In the ECJ’s view, the purpose of the directive is to combat all forms of discrimination on grounds of disability. The principle of equal treatment enshrined in the directive applies not to a particular category of person but by reference to the grounds mentioned in Article 1, which include disability.
The ECJ accepted that the directive includes a number of provisions, such as Article 5 giving rights to reasonable accommodation, which are worded to apply only to disabled people. However, the court considered that the existence of these provisions does not mean that the principle of equal treatment in the directive must itself be interpreted strictly, so as to relate only to disabled people. Also, recital 6 of the directive referred both to the general combating of every form of discrimination, and to the need to take appropriate action for the social and economic integration of disabled people. Presumably the court’s point here was that discrimination or harassment against someone associated with a disabled person can also hinder that person’s integration.
Applies to direct discrimination and harassment
The actual ruling of the court is in fairly limited terms, namely where the disability is that of a child whose care is provided primarily by the employee. However the Opinion of the Advocate General, as well as the reasoning of the court itself, give strong grounds for saying that the same applies more generally to;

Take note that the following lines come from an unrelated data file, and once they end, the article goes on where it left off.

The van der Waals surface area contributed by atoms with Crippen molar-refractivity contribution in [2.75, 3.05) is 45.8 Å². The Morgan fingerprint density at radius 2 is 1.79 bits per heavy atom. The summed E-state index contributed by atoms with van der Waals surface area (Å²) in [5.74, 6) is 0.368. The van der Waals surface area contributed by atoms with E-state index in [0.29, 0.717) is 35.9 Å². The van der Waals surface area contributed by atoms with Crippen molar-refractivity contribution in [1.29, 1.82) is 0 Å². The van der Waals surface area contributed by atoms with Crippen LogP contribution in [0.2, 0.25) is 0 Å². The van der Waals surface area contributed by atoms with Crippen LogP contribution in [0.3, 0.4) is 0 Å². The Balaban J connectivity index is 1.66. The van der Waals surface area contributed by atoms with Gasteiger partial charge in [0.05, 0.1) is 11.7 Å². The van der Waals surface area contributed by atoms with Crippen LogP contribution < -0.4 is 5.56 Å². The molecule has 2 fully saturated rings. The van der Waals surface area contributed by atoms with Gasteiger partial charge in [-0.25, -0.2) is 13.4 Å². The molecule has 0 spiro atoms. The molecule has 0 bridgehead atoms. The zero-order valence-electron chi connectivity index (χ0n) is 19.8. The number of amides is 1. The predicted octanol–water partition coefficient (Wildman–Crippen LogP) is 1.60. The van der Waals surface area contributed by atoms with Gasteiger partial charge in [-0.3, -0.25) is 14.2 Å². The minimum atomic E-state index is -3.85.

- less favourable treatment of an employee ‘on the grounds’ of a disability (Art 2(2)(a) of the directive) ie direct discrimination, or
- harassment ‘related to’ disability (Art 2(3) of the directive),
even though the disability is someone else’s.
Does it apply beyond employment?
The European Court decision only affected employment and related areas falling within the Framework Employment Directive. However the Equality Act 2010 has since extended the decision to apply more generally, for example to provision services and education. See my page on Discrimination by association.
What about reasonable adjustments and indirect discrimination?
The UK courts have since held that the Coleman decision does not apply to the reasonable adjustment duty. See further my page on Discrimination by association.
However the EU court in CHEZ, 2015, has held that discrimination by association applies to indirect race discrimination, which may well mean it also applies to indirect disability discrimination.